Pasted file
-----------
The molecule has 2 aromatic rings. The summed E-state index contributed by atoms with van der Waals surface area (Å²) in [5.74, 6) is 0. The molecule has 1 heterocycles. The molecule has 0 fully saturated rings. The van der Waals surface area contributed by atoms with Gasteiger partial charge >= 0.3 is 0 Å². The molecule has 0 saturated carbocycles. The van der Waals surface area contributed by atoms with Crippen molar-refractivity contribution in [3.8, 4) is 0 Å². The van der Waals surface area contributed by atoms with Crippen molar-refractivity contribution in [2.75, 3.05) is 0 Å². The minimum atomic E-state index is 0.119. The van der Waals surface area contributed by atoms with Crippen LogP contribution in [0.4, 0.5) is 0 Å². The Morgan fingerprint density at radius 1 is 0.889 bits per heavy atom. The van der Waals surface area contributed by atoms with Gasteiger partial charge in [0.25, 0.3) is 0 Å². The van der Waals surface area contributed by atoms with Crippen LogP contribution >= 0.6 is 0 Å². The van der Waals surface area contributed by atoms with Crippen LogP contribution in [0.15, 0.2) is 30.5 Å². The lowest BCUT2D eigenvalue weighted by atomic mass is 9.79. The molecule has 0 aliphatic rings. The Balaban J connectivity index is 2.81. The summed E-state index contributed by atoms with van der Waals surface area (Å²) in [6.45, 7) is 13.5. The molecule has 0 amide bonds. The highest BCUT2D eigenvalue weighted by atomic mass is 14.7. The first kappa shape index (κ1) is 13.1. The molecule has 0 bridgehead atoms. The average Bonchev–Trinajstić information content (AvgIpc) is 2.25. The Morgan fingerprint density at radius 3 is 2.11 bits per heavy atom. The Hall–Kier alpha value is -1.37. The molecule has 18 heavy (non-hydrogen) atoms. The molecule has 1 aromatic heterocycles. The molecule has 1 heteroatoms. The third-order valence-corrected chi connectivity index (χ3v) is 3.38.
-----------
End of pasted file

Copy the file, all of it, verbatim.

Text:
The molecule has 2 aromatic rings. The summed E-state index contributed by atoms with van der Waals surface area (Å²) in [5.74, 6) is 0. The molecule has 1 heterocycles. The molecule has 0 fully saturated rings. The van der Waals surface area contributed by atoms with Gasteiger partial charge >= 0.3 is 0 Å². The molecule has 0 saturated carbocycles. The van der Waals surface area contributed by atoms with Crippen molar-refractivity contribution in [3.8, 4) is 0 Å². The van der Waals surface area contributed by atoms with Crippen molar-refractivity contribution in [2.75, 3.05) is 0 Å². The minimum atomic E-state index is 0.119. The van der Waals surface area contributed by atoms with Crippen LogP contribution in [0.4, 0.5) is 0 Å². The Morgan fingerprint density at radius 1 is 0.889 bits per heavy atom. The van der Waals surface area contributed by atoms with Gasteiger partial charge in [0.25, 0.3) is 0 Å². The van der Waals surface area contributed by atoms with Crippen LogP contribution >= 0.6 is 0 Å². The van der Waals surface area contributed by atoms with Crippen LogP contribution in [0.15, 0.2) is 30.5 Å². The lowest BCUT2D eigenvalue weighted by atomic mass is 9.79. The molecule has 0 aliphatic rings. The Balaban J connectivity index is 2.81. The summed E-state index contributed by atoms with van der Waals surface area (Å²) in [6.45, 7) is 13.5. The molecule has 0 amide bonds. The highest BCUT2D eigenvalue weighted by atomic mass is 14.7. The first kappa shape index (κ1) is 13.1. The molecule has 0 bridgehead atoms. The average Bonchev–Trinajstić information content (AvgIpc) is 2.25. The Morgan fingerprint density at radius 3 is 2.11 bits per heavy atom. The Hall–Kier alpha value is -1.37. The molecule has 18 heavy (non-hydrogen) atoms. The molecule has 1 aromatic heterocycles. The molecule has 1 heteroatoms. The third-order valence-corrected chi connectivity index (χ3v) is 3.38.